Argentine President Mauricio Macri and Spain's Prime Minister Mariano Rajoy shake hands at the Casa Rosada, April 10, 2018. (REUTERS/Agustín Marcarian)

The Spanish and Argentine governments exchanged mutual compliments and promised to boost trade, investment, and economic links as part of Spanish Prime Minster Mariano Rajoy’s visit to Buenos Aires.

Buenos Aires and Madrid are also on the same page concerning the still ongoing Mercosur-European Union trade negotiations and the situation in Venezuela.

Rajoy is the first Spanish prime minister to visit Argentina in more than 10 years. Last year, President Mauricio Macri traveled to Madrid to meet with Rajoy.

Following a meeting between at the Casa Rosada, the two leaders addressed the press, with the Spanish prime minister in particular noting that Spain and Argentina “now share something that can be of great benefit to both countries, and that is two governments that agree on the majority of foreign and economic policy issues. That can generate a multiplying effect for our efforts, and I think that we are working well to take advantage of that.”

In that regard, both Argentina and Spain are champions of the trade negotiations between the Mercosur and the EU, which have seen an acceleration in the last two years but have nonetheless not yet come to fruition. Rajoy’s endorsement of a deal was noticeably more resounding than for example that given by French President Emmanuel Macron when Macri visited Paris recently.

“We want for Venezuelans, and I am sure President Macri does as well, the same things that we want for our own countries. Democracy, freedom, human rights, stability, tranquility, social and political progress. That’s what we want for our own countries, for our citizens, and also for Venezuelans as a whole,” said Rajoy.

Macri, who has long been critical of Venezuelan President Nicolás Maduro’s government, said again today that Argentina will not recognize the upcoming presidential elections and that Venezuela would feature prominently in the upcoming Summit of the Americas later this week.

Facing questions from the press, Rajoy would not be drawn on any measures that could be taken by Argentina to attract greater Spanish investment. The Spanish PM is traveling with a large delegation of business leaders.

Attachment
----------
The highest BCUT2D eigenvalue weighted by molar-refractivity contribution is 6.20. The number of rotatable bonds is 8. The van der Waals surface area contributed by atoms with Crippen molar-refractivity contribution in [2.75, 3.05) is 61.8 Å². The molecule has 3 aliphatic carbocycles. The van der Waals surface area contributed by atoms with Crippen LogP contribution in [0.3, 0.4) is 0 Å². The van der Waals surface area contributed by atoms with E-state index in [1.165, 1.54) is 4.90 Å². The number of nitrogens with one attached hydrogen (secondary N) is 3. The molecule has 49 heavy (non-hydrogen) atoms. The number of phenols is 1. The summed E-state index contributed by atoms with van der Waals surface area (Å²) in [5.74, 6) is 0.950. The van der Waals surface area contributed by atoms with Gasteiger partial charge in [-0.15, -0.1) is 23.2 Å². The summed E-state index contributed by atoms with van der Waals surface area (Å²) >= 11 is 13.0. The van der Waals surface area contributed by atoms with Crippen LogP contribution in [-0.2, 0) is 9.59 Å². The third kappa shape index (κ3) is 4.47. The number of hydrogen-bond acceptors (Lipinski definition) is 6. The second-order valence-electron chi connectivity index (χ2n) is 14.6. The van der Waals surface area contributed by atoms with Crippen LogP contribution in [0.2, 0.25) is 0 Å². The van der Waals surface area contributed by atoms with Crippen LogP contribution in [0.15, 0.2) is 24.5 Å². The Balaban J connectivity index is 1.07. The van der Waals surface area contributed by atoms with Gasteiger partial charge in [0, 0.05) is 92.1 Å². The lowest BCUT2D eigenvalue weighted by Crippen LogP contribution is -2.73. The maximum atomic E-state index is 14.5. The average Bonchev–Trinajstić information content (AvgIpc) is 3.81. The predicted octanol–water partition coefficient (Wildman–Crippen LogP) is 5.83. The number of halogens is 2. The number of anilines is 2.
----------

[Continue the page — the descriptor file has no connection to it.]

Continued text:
Spanish Prime Minister Mariano Rajoy and President Mauricio Macri (right) today at the Casa Rosada (Argentine Presidency)
Spanish Prime Minister Mariano Rajoy and President Mauricio Macri (right) today at the Casa Rosada (Argentine Presidency)

The showering of mutual praise began this morning at a Spain-Argentina business forum, during which Rajoy drew parallels between the “difficult reforms” implemented on both sides of the Atlantic in response to the economic crises.

“Allow me to highlight the moment of economic growth with good projections for the future that Argentina is currently is experiencing. The brave reforms that in a short period that the government has implemented have been able to revert the downward trend in the economy and to generate the necessary environment of trust to grow and generate well being, and of course to attract investment. This path, with reforms and being responsible, is correct path,” said Rajoy as he began his address.

While noting that Spain is the second largest investor in Argentina, and that Argentina is the 19th largest in Spain (2015 figures), Rajoy added that “there is room for growth in Argentina in the economic relationship, as Argentina is Spain’s fifth largest trading partner, behind countries in the region that are smaller.”

According to the Spanish government, the trade volume between Argentina and Spain grew 20 percent in 2017 to a total of $2.87 billion Euros. Spanish exports to Argentina grew by more than 50 percent to $1.288 billion Euros, whereas Argentine exports increased by a 3.1 percent in comparison to 2016, for a total of $1.59 billion Euros. Argentina had a trade surplus of $299 million Euros with Spain in 2017.

Macri returned the favor at the business forum, expressing his desire for greater links: “Spain is a very good example for us. We’re following the same path, to be open to the world, to understand that the development of better services for our people is linked to us being competitive and to export to the rest of the world.”

Rajoy’s visit concludes tomorrow.